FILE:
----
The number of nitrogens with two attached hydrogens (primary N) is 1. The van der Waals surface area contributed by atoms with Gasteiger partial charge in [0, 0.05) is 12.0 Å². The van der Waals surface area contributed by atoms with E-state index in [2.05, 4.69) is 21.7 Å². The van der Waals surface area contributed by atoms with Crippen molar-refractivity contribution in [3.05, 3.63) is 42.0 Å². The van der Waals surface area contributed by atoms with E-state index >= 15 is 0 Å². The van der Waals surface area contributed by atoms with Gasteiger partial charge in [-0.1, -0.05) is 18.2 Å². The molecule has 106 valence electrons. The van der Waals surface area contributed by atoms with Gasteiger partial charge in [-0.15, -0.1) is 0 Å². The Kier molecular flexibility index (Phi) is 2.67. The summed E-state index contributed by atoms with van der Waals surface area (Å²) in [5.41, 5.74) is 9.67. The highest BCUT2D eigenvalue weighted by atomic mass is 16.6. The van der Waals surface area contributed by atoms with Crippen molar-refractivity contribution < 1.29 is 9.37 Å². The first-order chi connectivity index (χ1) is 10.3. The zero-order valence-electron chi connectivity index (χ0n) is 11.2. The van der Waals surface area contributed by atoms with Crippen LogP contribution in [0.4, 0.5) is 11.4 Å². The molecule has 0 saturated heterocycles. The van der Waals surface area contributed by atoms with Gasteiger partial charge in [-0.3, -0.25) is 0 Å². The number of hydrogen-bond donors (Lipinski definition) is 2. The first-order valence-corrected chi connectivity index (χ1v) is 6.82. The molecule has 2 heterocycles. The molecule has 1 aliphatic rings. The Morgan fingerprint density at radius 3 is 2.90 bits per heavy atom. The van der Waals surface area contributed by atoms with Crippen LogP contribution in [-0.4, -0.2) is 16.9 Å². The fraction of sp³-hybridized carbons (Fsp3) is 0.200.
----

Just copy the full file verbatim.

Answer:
The number of nitrogens with two attached hydrogens (primary N) is 1. The van der Waals surface area contributed by atoms with Gasteiger partial charge in [0, 0.05) is 12.0 Å². The van der Waals surface area contributed by atoms with E-state index in [2.05, 4.69) is 21.7 Å². The van der Waals surface area contributed by atoms with Crippen molar-refractivity contribution in [3.05, 3.63) is 42.0 Å². The van der Waals surface area contributed by atoms with E-state index >= 15 is 0 Å². The van der Waals surface area contributed by atoms with Gasteiger partial charge in [-0.1, -0.05) is 18.2 Å². The molecule has 106 valence electrons. The van der Waals surface area contributed by atoms with Gasteiger partial charge in [-0.15, -0.1) is 0 Å². The Kier molecular flexibility index (Phi) is 2.67. The summed E-state index contributed by atoms with van der Waals surface area (Å²) in [5.41, 5.74) is 9.67. The highest BCUT2D eigenvalue weighted by atomic mass is 16.6. The van der Waals surface area contributed by atoms with Crippen molar-refractivity contribution < 1.29 is 9.37 Å². The first-order chi connectivity index (χ1) is 10.3. The zero-order valence-electron chi connectivity index (χ0n) is 11.2. The van der Waals surface area contributed by atoms with Crippen LogP contribution in [0.4, 0.5) is 11.4 Å². The molecule has 0 saturated heterocycles. The van der Waals surface area contributed by atoms with Gasteiger partial charge in [-0.3, -0.25) is 0 Å². The number of hydrogen-bond donors (Lipinski definition) is 2. The first-order valence-corrected chi connectivity index (χ1v) is 6.82. The molecule has 2 heterocycles. The molecule has 1 aliphatic rings. The Morgan fingerprint density at radius 3 is 2.90 bits per heavy atom. The van der Waals surface area contributed by atoms with Crippen LogP contribution in [-0.4, -0.2) is 16.9 Å². The fraction of sp³-hybridized carbons (Fsp3) is 0.200.